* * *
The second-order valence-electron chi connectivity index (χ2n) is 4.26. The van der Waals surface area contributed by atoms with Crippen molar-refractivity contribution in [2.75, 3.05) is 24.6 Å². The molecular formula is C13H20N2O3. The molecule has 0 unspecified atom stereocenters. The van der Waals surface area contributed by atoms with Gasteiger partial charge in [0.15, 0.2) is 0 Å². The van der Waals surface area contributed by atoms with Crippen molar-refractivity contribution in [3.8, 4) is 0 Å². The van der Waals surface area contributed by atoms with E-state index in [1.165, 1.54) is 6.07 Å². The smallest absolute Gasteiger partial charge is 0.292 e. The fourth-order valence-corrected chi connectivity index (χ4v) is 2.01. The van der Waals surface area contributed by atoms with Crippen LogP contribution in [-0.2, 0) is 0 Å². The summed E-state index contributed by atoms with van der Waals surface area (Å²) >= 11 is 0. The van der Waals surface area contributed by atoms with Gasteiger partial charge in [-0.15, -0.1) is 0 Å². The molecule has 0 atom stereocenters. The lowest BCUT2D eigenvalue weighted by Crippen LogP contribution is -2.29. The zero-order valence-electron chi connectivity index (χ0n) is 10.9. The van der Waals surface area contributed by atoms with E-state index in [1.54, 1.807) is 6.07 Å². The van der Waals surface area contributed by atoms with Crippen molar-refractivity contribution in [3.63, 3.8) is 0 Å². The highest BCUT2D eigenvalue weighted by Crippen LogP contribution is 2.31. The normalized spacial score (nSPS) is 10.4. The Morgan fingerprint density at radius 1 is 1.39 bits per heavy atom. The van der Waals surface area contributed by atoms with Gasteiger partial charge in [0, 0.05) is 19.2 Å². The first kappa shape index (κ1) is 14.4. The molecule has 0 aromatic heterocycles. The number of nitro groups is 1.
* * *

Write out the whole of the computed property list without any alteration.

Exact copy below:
The second-order valence-electron chi connectivity index (χ2n) is 4.26. The van der Waals surface area contributed by atoms with Crippen molar-refractivity contribution in [2.75, 3.05) is 24.6 Å². The molecular formula is C13H20N2O3. The molecule has 0 unspecified atom stereocenters. The van der Waals surface area contributed by atoms with Gasteiger partial charge in [0.15, 0.2) is 0 Å². The van der Waals surface area contributed by atoms with Crippen molar-refractivity contribution in [3.8, 4) is 0 Å². The van der Waals surface area contributed by atoms with E-state index in [1.165, 1.54) is 6.07 Å². The smallest absolute Gasteiger partial charge is 0.292 e. The fourth-order valence-corrected chi connectivity index (χ4v) is 2.01. The van der Waals surface area contributed by atoms with Crippen LogP contribution in [-0.2, 0) is 0 Å². The summed E-state index contributed by atoms with van der Waals surface area (Å²) >= 11 is 0. The van der Waals surface area contributed by atoms with Gasteiger partial charge in [-0.15, -0.1) is 0 Å². The molecule has 0 atom stereocenters. The lowest BCUT2D eigenvalue weighted by Crippen LogP contribution is -2.29. The zero-order valence-electron chi connectivity index (χ0n) is 10.9. The van der Waals surface area contributed by atoms with E-state index in [1.54, 1.807) is 6.07 Å². The van der Waals surface area contributed by atoms with Crippen molar-refractivity contribution in [3.63, 3.8) is 0 Å². The highest BCUT2D eigenvalue weighted by Crippen LogP contribution is 2.31. The normalized spacial score (nSPS) is 10.4. The Morgan fingerprint density at radius 1 is 1.39 bits per heavy atom. The van der Waals surface area contributed by atoms with Gasteiger partial charge in [0, 0.05) is 19.2 Å². The first kappa shape index (κ1) is 14.4. The molecule has 0 aromatic heterocycles. The number of nitro groups is 1.